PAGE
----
“Oh yes, I see the spirit and the cheerfulness,” Jackson, 48, said in American Sign Language to a member of WellStar’s team of interpreters. “When people are touched and their eyes start glistening.”
Being the featured act at the event, in front of more than 500 people, was the culmination of a year of recovery for the Acworth resident and breast cancer survivor, who underwent a double mastectomy at WellStar last year and completed treatment in May. She also finished the 60-mile Komen 3-Day walk in October in Atlanta.
“There’s no words to express my feelings, but I am so happy to be here and having the honor of lighting the tree,” said Jackson, whose husband Scott, daughter Katrina, 21, and son Tyler, 14, joined her on stage.
Jackson said the doctors and nurses at Kennestone made her feel at ease.
“I never felt anyone treating me any different while I was here,” she said.
The free Lite the Night event is a chance for WellStar employees and the surrounding community to come together to usher in the holidays, Kennestone President Candice Saunders said. Children could visit Santa and reindeer and take part in making crafts. Onstage, the choir from West Side Elementary School in Marietta and other acts performed, with B 98.5 disc jockey Jordan Graye hosting.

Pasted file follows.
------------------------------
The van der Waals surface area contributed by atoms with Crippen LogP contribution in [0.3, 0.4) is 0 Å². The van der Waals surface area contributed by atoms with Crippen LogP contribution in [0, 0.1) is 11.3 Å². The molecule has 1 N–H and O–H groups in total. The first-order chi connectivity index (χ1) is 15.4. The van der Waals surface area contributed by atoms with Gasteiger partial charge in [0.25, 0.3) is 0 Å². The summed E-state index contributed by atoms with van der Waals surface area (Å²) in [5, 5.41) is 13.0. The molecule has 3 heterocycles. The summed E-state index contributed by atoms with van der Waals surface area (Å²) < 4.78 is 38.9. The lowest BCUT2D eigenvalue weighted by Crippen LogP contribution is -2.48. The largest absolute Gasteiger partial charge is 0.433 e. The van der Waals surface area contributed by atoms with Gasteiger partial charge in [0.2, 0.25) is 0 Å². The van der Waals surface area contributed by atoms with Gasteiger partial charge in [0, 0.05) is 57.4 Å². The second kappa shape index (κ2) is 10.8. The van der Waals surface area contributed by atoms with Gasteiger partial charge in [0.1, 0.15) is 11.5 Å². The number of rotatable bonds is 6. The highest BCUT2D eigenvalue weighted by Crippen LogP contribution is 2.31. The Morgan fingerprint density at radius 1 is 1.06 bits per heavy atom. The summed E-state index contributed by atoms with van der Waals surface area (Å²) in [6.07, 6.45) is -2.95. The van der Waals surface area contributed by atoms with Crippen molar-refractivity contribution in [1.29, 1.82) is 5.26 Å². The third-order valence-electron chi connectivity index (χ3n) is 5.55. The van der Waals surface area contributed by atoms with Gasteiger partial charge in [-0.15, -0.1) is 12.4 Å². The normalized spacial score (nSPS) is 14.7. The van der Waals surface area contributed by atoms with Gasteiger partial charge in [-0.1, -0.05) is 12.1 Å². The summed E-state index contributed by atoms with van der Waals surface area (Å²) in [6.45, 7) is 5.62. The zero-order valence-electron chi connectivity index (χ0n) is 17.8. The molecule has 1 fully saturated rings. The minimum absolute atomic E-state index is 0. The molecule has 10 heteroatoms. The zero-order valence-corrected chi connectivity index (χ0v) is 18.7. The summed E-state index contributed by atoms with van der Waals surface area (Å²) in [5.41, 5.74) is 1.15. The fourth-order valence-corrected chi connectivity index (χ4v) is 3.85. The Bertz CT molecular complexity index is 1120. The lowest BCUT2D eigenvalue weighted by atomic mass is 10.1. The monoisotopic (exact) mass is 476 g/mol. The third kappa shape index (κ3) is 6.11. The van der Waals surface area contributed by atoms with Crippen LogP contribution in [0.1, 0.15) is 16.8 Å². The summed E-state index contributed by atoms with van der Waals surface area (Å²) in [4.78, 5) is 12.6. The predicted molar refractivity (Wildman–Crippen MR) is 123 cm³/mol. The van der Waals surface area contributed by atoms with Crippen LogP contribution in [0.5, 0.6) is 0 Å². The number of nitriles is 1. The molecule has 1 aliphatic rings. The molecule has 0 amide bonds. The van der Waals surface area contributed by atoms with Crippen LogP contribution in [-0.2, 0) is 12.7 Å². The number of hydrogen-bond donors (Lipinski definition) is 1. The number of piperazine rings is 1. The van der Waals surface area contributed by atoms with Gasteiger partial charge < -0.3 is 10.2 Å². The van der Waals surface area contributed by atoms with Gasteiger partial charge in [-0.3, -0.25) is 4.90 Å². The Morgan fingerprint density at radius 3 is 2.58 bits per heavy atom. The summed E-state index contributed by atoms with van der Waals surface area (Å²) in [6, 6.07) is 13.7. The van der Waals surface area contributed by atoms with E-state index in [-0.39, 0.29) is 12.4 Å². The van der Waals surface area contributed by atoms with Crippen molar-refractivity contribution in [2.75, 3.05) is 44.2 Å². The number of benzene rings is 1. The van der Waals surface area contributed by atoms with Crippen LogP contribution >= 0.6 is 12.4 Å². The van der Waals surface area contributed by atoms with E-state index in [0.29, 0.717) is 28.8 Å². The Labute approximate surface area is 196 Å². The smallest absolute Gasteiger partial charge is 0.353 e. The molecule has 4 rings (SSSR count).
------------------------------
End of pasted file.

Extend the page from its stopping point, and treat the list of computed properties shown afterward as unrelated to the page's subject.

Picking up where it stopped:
“We get huge community support,” Saunders said. “Of course, the nice weather helps out.”
The event leads up to the lighting of the 7-year-old artificial tree, located a few hundred feet away atop the Tom & Betty Phillips Tower. Kennestone director of engineering Tim Millwood said the tree stands 60-feet-tall-by-50-feet-wide and is decorated with 60,000 multi-colored lights. It can be viewed from Interstate 75 or atop Kennesaw Mountain.
“If I’m driving to work and I’m at the intersection of Cobb Parkway and the North Marietta Loop, I can see it,” said internal communications specialist Pat Torres.
Amber OShea of Dallas, who works in Kennestone’s emergency room, said this is the first time she had attended the event in her five years as an employee.
“I think it’s good that they have something like this,” she said as she waited in line to see Santa Claus with her 8-year-old daughter Audreanna Garrett and son Christopher Garrett, 13. “You get caught up in work and you don’t think they care, but they do.”
State Rep. Sean Jerguson (R-Woodstock) and his wife Kate, said the line for Santa was too long, but there were plenty of other fun activities for their children Claire, 9, and Eli, 7. This was the third year they had attended and said it looked like the largest crowd they had seen.
“It kind of kicks off the holidays for us,” Rep. Jerguson said. “We don’t go down to the Lenox tree (in Atlanta) or anything like that.”